A decision to close Carnoustie recycling centre has been deferred, but a town councillor claims residents are still being penalised.
Last Tuesday Angus Council’s communities committee elected to defer a decision pending further reports on implementing a phased closure of centres in Carnoustie, Monifieth, Brechin, Forfar and Kirriemuir, with redevelopment at Arbroath and Montrose and a new facility in the Forfar-Kirriemuir area.
However, the communities committee did agree to implement a £25 annual fee for the collection of residential garden waste which Carnoustie Councillor Brian Boyd strongly opposes. He said: “I don’t think there is fairness throughout the burghs as a result of the £25 garden waste fee being agreed. People in the burghs losing bins will no longer have the option of what to do with their garden waste.
“The fee should not have been agreed before discussing the future of the recycling centres and I stood up in chambers and said that.
“If you live in a town with a recycling centre you have that choice to pay the fee or take your garden waste to the centre. People who do not have a recycling centre in their town are being penalised.”
Mr Boyd stressed the need for a consultation on how to deal with garden waste fairly, and to get the ball rolling has suggested Angus Council explore the possibility of incorporating the county’s public golf courses into a plan which could see them provide collection points for garden waste which the council would uplift along with the golf course’s waste and dispose of.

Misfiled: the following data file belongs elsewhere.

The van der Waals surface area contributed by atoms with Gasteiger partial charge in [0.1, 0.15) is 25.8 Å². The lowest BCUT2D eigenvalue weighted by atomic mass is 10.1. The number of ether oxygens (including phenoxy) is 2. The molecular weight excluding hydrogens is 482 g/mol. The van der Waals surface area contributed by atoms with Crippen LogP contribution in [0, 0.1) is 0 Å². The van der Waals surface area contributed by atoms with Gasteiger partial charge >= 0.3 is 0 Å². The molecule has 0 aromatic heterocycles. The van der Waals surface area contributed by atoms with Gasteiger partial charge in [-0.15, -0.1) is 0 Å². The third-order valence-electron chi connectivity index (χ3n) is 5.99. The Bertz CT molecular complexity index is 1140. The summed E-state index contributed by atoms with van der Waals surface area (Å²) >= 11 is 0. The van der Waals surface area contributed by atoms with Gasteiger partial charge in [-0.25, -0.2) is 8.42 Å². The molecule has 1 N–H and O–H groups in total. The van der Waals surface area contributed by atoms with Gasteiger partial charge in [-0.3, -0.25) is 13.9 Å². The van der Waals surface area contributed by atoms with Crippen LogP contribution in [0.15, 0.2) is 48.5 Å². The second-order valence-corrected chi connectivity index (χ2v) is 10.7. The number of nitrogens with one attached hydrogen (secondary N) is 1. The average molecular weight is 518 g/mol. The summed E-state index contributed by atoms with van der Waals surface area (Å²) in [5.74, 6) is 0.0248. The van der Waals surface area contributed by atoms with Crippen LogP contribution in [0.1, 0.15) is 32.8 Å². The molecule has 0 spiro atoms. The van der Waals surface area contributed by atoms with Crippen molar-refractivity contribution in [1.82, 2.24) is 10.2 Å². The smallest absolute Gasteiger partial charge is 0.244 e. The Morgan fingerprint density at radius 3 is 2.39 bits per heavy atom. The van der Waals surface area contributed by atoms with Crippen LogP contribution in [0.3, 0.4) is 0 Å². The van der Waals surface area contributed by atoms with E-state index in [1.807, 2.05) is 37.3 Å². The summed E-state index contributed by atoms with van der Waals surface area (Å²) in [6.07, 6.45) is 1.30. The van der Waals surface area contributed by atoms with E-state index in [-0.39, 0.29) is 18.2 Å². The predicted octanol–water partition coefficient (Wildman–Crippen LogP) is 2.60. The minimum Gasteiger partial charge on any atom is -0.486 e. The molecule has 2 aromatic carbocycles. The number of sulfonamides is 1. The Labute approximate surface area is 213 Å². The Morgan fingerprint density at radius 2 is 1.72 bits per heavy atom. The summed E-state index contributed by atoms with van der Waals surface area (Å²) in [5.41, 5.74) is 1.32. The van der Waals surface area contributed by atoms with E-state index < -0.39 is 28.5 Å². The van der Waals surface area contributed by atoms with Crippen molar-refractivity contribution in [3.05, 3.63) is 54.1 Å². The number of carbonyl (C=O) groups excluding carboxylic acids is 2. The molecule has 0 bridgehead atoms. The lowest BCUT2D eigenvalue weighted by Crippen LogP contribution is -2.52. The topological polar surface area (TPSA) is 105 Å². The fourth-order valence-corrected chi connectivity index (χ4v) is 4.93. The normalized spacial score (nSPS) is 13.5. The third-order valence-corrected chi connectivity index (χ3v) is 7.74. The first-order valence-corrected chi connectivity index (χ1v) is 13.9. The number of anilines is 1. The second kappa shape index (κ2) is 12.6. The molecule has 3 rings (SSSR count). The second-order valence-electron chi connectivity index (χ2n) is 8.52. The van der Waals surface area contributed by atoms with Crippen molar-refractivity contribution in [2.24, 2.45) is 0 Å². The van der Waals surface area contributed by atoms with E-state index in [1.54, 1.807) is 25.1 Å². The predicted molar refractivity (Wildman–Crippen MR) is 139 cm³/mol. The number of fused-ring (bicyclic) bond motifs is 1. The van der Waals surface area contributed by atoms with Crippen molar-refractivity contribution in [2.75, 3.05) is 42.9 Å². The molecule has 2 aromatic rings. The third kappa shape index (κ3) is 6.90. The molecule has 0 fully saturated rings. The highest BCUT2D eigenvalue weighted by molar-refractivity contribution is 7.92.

However, according to Graeme Duncan, general manager of the Carnoustie Golf Links Management Committee, this would not be a feasible plan at Carnoustie. He explained: “From a purely health and safety point of view, we would be unable to handle this. We have no suitable site where we could provide a safe environment for the public, and safely manage the vehicles that would turn up. At the peak times of evenings and weekends, we don’t have any golf course staff working, so the site would be unmanned.
“The present recycling site in Carnoustie is a secure, well designed area, with excellent road access. This allows the safe delivery and removal of large skips on a regular basis. Road access to the golf courses is very limited, and not at all suitable for regular traffic. There is also extensive use of the whole area by dog walkers, pedestrians and cyclists, which would be difficult to integrate with traffic.
“Also, I do not believe our insurers would be prepared to sanction such a proposal.”